Politics and the Media by Former Local Bureau Announcer Who Made a Wave with “Haribote”
The Naked Mura," a film depicting the behind-the-scenes of Ishikawa Prefecture's first change of government in 28 years, is attracting attention.
Already on his second day at his new home, Ishikawa TV, Yukio Iokibe (44) encountered his “next enemy,” he said.
I saw a strange scene at the Ishikawa Prefectural Office, which I visited for an interview. At the time, the prefectural government was headed by Governor Masanori Tanimoto, who was in his 27th year of his seventh term and the longest-serving governor in office. The excessive discovery of the governor by prefectural staff and their bare wariness of the media seemed like a strange sight to me, coming from another prefecture. My colleagues, however, did not find it particularly strange. This was the starting point for the film “The Naked Village.
What made Mr. Iokibe famous was his previous work, “Haribote,” a comedic depiction of the Toyama City Council’s improper receipt of political activity fees. The film, which exposed the emptiness of politics and the media, was an unprecedented hit. The documentary, which originated on Tulip Television, a local station, was distributed worldwide on Amazon Prime Video, which also became a hot topic of conversation.
Mr. Iokibe participated in the film as an anchor and reporter. He directed the film adaptation, but left Tulip Television in March 2008, just before the release of “Haribote. In the last scene of the film, Mr. Iokibe tearfully resigns, saying, “I want Tulip Television to return to a legitimate news organization,” which led to suspicions of pressure from the Toyama City Council, but Mr. Iokibe denies any such pressure.
However, management stopped the program, which had been reporting harshly on the Toyama prefectural government on other subjects. We could no longer do what we wanted to do. There were a lot of transfers and retirements, and only two people from the news department who worked on ‘Haribote’ were left. As a businessman myself, I had the option of following management policy, but in terms of expressing myself, that choice meant death.”
Iokibe’s next battlefield was Ishikawa Television, where he chose to continue his fight.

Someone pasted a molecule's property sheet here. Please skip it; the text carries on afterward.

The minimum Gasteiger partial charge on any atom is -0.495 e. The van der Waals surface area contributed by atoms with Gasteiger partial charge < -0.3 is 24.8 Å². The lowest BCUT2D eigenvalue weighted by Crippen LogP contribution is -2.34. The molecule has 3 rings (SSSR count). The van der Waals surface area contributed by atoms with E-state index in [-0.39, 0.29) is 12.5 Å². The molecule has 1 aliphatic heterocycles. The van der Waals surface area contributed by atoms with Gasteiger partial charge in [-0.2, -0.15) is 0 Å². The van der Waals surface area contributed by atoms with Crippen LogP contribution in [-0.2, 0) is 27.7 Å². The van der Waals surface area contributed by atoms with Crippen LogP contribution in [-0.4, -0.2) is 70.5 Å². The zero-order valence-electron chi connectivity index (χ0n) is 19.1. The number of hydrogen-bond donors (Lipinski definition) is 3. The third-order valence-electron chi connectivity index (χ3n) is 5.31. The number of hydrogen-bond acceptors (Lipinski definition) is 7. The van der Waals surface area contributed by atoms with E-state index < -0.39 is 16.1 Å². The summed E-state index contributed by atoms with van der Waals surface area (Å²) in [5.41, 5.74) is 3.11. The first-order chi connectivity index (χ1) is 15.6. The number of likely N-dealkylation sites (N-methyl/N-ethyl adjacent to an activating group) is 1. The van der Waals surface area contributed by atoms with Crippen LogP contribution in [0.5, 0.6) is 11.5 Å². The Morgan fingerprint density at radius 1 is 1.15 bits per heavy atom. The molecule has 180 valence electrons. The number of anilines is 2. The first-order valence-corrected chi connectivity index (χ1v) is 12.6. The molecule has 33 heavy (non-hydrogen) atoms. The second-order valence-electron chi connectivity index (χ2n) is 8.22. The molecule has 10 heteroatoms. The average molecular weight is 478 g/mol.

In “The Naked Mura,” Iokibe also conducted long-term interviews with Muslim families who had been pushed out of the mura society of the prefectural government, as well as with vanlaifa (people living in cars) families who were doing what they wanted to do within the mura society. The film depicts the essence and constancy of Japan’s mura society by incorporating and contrasting the perspectives of ordinary people. While interviewing both families, unexpected facts were uncovered, and Mr. Iokibe emphasizes that “this unpredictability is the greatest appeal and potential of documentaries.
Until now, documentaries were considered an unprofitable business, but in the world of distribution, including Netflix, it has become a viable business. Netflix and other distribution services have made it possible for documentaries, which were previously considered an unprofitable business, to become a viable business. I proposed to the company to make a film of ‘Haribote’ as a way for local stations to survive. What I was conscious of was to put a comedic touch to it. In Japan, political documentaries tend to be stiff, and people tend to avoid them because they are “boasts of being a reporter. By making it a comedy, including ourselves, we hoped that young people who have never seen documentaries would watch it.
The reality of the mura society, which has pretended to ignore the situation even though it knew it was wrong. This is not limited to the Ishikawa Prefectural Government.
Ishikawa Prefectural Government is a microcosm of Japan. The same is true for the Tokyo Olympics. The media and the public are swept along when those in power create a mood that says, ‘Let’s make the Olympics as exciting as the Coronas. The same is true of the state funeral of former Prime Minister Shinzo Abe. The process and cost of holding the funeral were supposed to have been the issue, but after the eulogy by Suga Yoshihide (73), it was turned into a moving story. As I looked at the role played by television and the wide-screen shows, I thought it was truly a ‘naked mura.
By continuing to fight for the survival of the local bureaus and to protect his pride as a TV personality, Mr. Iokibe succeeded in making visible the “tenuous relationship between politics and the media.
From theNovember18, 2022issue ofFRIDAY
PHOTO： Hiroyuki Komatsu (1st) Ishikawa Television Broadcasting Co.